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East County resident takes over as Manatee Development Services director

Nicole Knapp has worked for Manatee County for the past eight years.

East County resident Nicole Knapp was appointed as the director of Development Services on Oct. 24 by the Board of County Commissioners.
East County resident Nicole Knapp was appointed as the director of Development Services on Oct. 24 by the Board of County Commissioners.
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East County's Nicole Knapp described her new role as director of Development Services for Manatee County as a “delicate dance” between balancing the business and policy decisions of the Commission with the information her staff supplies as to “why things are the way they are.” 

It's not always smooth sailing.

“You want the (commissioners) to know that you’re here for them, but you also want your team members to know that you’re here for them, as well,” she said.

While that might be a tough spot, Knapp enjoys the challenge of compromise and getting work done for the citizens.

Knapp was promoted to director at the Oct. 24 commission meeting after working eight years for the county in various leadership roles. She has a degree in municipal planning and development, along with 20 years of land development experience.

The director of Development Services is an important role in Manatee County because the department oversees all aspects of community development, including planning and zoning, land use, impact fees, affordable housing, code enhancement, long-range planning and economic development.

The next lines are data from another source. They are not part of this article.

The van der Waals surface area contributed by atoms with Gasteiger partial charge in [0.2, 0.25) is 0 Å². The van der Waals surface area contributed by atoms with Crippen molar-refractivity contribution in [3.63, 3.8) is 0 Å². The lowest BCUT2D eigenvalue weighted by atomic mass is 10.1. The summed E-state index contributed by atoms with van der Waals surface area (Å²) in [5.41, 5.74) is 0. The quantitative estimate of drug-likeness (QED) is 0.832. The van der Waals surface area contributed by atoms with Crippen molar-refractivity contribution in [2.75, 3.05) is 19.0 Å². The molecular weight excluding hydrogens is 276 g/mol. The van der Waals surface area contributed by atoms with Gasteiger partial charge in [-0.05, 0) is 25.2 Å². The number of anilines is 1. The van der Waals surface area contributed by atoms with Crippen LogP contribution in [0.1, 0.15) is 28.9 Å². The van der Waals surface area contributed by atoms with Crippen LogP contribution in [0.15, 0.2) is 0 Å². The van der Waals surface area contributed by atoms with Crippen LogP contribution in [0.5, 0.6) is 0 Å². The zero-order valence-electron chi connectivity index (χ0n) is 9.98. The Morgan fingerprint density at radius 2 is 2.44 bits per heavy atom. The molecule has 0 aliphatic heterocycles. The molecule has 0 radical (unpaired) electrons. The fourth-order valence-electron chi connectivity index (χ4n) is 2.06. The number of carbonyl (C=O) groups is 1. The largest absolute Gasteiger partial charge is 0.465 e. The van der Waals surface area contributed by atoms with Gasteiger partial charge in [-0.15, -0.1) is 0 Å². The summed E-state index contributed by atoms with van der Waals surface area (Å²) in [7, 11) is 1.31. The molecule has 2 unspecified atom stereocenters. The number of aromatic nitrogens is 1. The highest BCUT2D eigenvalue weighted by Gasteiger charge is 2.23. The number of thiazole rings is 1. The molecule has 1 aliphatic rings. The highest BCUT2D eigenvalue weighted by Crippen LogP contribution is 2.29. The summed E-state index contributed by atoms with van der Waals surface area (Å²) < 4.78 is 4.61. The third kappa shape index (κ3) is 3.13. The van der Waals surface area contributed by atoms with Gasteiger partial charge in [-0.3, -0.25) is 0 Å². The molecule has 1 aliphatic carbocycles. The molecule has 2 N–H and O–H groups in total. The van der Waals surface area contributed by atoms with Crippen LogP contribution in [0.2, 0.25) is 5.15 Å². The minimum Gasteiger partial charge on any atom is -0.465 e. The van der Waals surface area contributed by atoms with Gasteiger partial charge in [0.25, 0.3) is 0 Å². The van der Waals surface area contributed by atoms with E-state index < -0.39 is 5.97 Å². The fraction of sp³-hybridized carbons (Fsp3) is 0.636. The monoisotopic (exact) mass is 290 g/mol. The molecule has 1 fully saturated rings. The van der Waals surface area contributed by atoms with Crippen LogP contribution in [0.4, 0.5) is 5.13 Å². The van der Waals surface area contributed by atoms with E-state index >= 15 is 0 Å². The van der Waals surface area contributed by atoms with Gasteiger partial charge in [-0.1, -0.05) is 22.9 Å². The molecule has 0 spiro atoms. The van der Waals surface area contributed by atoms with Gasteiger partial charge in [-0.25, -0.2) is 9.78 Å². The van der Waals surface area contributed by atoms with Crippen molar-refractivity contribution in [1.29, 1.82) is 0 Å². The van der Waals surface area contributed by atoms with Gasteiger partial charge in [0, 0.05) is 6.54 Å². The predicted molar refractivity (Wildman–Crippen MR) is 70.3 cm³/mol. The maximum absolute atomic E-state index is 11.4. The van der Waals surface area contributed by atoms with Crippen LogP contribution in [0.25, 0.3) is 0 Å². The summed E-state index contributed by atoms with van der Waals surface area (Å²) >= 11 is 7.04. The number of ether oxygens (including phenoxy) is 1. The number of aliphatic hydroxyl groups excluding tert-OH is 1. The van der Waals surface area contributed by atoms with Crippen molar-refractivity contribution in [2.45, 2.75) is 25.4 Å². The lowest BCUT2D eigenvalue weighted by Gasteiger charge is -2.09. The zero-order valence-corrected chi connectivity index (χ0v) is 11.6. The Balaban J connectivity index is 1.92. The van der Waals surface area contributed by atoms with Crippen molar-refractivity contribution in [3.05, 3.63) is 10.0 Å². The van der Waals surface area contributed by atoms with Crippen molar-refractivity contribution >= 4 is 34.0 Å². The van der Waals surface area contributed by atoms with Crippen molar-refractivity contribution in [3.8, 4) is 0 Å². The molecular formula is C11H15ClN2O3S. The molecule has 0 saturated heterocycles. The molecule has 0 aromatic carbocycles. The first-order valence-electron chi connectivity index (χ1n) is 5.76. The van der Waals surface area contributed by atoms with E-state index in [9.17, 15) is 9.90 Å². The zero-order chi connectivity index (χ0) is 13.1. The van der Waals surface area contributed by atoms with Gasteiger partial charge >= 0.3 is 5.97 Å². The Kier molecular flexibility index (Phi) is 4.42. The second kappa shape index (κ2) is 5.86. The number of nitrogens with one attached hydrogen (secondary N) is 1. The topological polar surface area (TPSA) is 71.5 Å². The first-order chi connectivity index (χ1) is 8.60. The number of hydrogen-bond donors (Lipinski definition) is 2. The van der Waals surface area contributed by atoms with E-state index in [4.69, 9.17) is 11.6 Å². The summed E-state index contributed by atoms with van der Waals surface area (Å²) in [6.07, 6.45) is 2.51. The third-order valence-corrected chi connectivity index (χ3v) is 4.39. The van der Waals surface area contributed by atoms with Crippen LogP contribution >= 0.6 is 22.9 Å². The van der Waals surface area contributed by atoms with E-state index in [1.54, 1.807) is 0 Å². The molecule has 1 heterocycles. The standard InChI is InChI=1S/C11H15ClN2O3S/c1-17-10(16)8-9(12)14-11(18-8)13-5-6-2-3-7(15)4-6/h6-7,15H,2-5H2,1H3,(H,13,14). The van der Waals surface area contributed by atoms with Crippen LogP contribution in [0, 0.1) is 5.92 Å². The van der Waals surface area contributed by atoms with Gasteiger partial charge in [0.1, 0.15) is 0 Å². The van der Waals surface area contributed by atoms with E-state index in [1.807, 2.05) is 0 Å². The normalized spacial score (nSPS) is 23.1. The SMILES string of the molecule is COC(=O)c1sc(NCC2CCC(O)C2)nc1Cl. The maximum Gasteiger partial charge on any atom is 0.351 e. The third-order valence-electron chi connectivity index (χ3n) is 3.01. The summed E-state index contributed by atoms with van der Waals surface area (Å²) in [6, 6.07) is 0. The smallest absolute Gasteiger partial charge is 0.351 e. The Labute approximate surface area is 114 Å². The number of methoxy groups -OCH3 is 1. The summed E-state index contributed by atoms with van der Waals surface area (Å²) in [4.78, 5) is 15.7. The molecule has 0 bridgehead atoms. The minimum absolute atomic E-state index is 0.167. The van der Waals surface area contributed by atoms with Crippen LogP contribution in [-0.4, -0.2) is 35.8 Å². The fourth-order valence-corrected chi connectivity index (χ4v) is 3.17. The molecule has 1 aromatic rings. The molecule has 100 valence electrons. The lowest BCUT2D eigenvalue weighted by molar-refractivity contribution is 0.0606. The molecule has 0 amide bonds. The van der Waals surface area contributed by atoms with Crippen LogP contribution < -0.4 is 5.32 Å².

This means that Knapp has her hands in everything from maintaining the Comprehensive Plan to keeping an eye on department budgets. She prepares the staff reports and recommendations for development projects and oversees the building codes and ordinances on the county and state level. 

“I’m not looking to change a lot. I’m looking to continue the foundation that was here and find ways to work smarter, not harder, and create efficiencies for all of the divisions,” Knapp said. “The better we do with that, the better response we can provide to our customers, whether that be a residential home, a commercial business or a developer community.”

One of her first requests as director was to have staff create a weekly report that provides metrics for how they’re performing on a daily basis. The reports will help improve efficiencies by honing in on trends and highlighting any weaknesses.

Prior to the appointment, she served as the interim director for four months and also held the titles of public hearing section manager, planning section manager for Emergency Management in Public Safety, comprehensive planning division manager and impact fee administrator. 

One of the highlights of her career with Manatee County came when working in Public Safety, a departure from her usual planning roles. She oversaw a five-year update to the strategic plan, which mitigates hazards countywide, including flooding, red tide and wildfires. It was a big job that required coordinating with other counties in the region, along with multiple agencies, departments and stakeholders.